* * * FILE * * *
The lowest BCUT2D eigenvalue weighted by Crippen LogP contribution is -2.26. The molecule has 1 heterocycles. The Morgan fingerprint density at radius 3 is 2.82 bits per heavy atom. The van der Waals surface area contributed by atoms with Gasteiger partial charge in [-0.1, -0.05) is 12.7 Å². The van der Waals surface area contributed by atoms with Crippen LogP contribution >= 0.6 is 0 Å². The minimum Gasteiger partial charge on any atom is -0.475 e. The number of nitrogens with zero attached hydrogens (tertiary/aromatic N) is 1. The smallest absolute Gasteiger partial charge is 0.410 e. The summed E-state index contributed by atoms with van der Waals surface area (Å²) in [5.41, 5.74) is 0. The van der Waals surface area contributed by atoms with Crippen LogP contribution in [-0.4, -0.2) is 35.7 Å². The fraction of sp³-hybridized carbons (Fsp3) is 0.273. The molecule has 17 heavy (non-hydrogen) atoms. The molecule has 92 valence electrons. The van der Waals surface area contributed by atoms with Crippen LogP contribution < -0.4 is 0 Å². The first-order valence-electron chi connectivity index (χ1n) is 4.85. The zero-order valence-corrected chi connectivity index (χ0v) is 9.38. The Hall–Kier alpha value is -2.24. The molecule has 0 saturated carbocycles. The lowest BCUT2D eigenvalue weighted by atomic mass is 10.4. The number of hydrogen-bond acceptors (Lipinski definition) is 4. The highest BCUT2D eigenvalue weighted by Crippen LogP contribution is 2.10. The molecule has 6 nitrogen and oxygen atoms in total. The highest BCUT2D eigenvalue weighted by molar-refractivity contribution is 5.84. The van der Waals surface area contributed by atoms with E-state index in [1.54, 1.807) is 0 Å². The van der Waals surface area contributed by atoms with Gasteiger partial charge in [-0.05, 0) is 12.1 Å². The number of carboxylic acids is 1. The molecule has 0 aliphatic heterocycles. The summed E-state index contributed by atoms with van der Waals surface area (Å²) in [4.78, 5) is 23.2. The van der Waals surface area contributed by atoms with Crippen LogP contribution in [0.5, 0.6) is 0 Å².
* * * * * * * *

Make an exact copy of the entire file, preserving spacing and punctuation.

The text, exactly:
The lowest BCUT2D eigenvalue weighted by Crippen LogP contribution is -2.26. The molecule has 1 heterocycles. The Morgan fingerprint density at radius 3 is 2.82 bits per heavy atom. The van der Waals surface area contributed by atoms with Gasteiger partial charge in [-0.1, -0.05) is 12.7 Å². The van der Waals surface area contributed by atoms with Crippen LogP contribution >= 0.6 is 0 Å². The minimum Gasteiger partial charge on any atom is -0.475 e. The number of nitrogens with zero attached hydrogens (tertiary/aromatic N) is 1. The smallest absolute Gasteiger partial charge is 0.410 e. The summed E-state index contributed by atoms with van der Waals surface area (Å²) in [5.41, 5.74) is 0. The van der Waals surface area contributed by atoms with Crippen LogP contribution in [-0.4, -0.2) is 35.7 Å². The fraction of sp³-hybridized carbons (Fsp3) is 0.273. The molecule has 17 heavy (non-hydrogen) atoms. The molecule has 92 valence electrons. The van der Waals surface area contributed by atoms with Crippen LogP contribution < -0.4 is 0 Å². The first-order valence-electron chi connectivity index (χ1n) is 4.85. The zero-order valence-corrected chi connectivity index (χ0v) is 9.38. The Hall–Kier alpha value is -2.24. The molecule has 0 saturated carbocycles. The lowest BCUT2D eigenvalue weighted by atomic mass is 10.4. The number of hydrogen-bond acceptors (Lipinski definition) is 4. The highest BCUT2D eigenvalue weighted by Crippen LogP contribution is 2.10. The molecule has 6 nitrogen and oxygen atoms in total. The highest BCUT2D eigenvalue weighted by molar-refractivity contribution is 5.84. The van der Waals surface area contributed by atoms with E-state index in [1.54, 1.807) is 0 Å². The van der Waals surface area contributed by atoms with Gasteiger partial charge in [-0.05, 0) is 12.1 Å². The number of carboxylic acids is 1. The molecule has 0 aliphatic heterocycles. The summed E-state index contributed by atoms with van der Waals surface area (Å²) in [4.78, 5) is 23.2. The van der Waals surface area contributed by atoms with Crippen LogP contribution in [0.5, 0.6) is 0 Å².